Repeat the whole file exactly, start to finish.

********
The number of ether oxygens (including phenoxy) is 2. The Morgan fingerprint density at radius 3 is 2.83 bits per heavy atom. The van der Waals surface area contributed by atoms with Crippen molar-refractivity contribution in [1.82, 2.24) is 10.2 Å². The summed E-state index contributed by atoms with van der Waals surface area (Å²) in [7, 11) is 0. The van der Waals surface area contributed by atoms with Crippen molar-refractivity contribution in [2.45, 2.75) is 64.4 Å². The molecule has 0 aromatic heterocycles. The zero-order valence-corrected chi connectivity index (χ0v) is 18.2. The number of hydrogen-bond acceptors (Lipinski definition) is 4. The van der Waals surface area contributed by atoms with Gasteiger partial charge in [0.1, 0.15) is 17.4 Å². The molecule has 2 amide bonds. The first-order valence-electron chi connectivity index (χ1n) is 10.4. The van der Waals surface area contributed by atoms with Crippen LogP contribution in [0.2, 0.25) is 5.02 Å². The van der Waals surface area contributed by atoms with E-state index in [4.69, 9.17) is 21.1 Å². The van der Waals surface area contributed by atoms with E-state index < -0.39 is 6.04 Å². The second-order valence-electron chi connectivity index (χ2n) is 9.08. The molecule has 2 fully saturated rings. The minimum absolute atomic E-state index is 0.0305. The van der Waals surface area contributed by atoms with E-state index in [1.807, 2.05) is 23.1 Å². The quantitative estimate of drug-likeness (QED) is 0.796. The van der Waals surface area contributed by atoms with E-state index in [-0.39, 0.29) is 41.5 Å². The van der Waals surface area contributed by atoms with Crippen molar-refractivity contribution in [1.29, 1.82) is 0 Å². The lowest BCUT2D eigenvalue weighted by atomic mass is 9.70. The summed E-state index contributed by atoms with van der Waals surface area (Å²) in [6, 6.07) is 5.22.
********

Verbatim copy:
The number of ether oxygens (including phenoxy) is 2. The Morgan fingerprint density at radius 3 is 2.83 bits per heavy atom. The van der Waals surface area contributed by atoms with Crippen molar-refractivity contribution in [1.82, 2.24) is 10.2 Å². The summed E-state index contributed by atoms with van der Waals surface area (Å²) in [7, 11) is 0. The van der Waals surface area contributed by atoms with Crippen molar-refractivity contribution in [2.45, 2.75) is 64.4 Å². The molecule has 0 aromatic heterocycles. The zero-order valence-corrected chi connectivity index (χ0v) is 18.2. The number of hydrogen-bond acceptors (Lipinski definition) is 4. The van der Waals surface area contributed by atoms with Gasteiger partial charge in [0.1, 0.15) is 17.4 Å². The molecule has 2 amide bonds. The first-order valence-electron chi connectivity index (χ1n) is 10.4. The van der Waals surface area contributed by atoms with Crippen LogP contribution in [0.2, 0.25) is 5.02 Å². The van der Waals surface area contributed by atoms with E-state index in [4.69, 9.17) is 21.1 Å². The van der Waals surface area contributed by atoms with E-state index < -0.39 is 6.04 Å². The second-order valence-electron chi connectivity index (χ2n) is 9.08. The molecule has 2 fully saturated rings. The minimum absolute atomic E-state index is 0.0305. The van der Waals surface area contributed by atoms with E-state index in [1.807, 2.05) is 23.1 Å². The quantitative estimate of drug-likeness (QED) is 0.796. The van der Waals surface area contributed by atoms with E-state index in [-0.39, 0.29) is 41.5 Å². The van der Waals surface area contributed by atoms with Crippen molar-refractivity contribution in [1.29, 1.82) is 0 Å². The lowest BCUT2D eigenvalue weighted by atomic mass is 9.70. The summed E-state index contributed by atoms with van der Waals surface area (Å²) in [6, 6.07) is 5.22.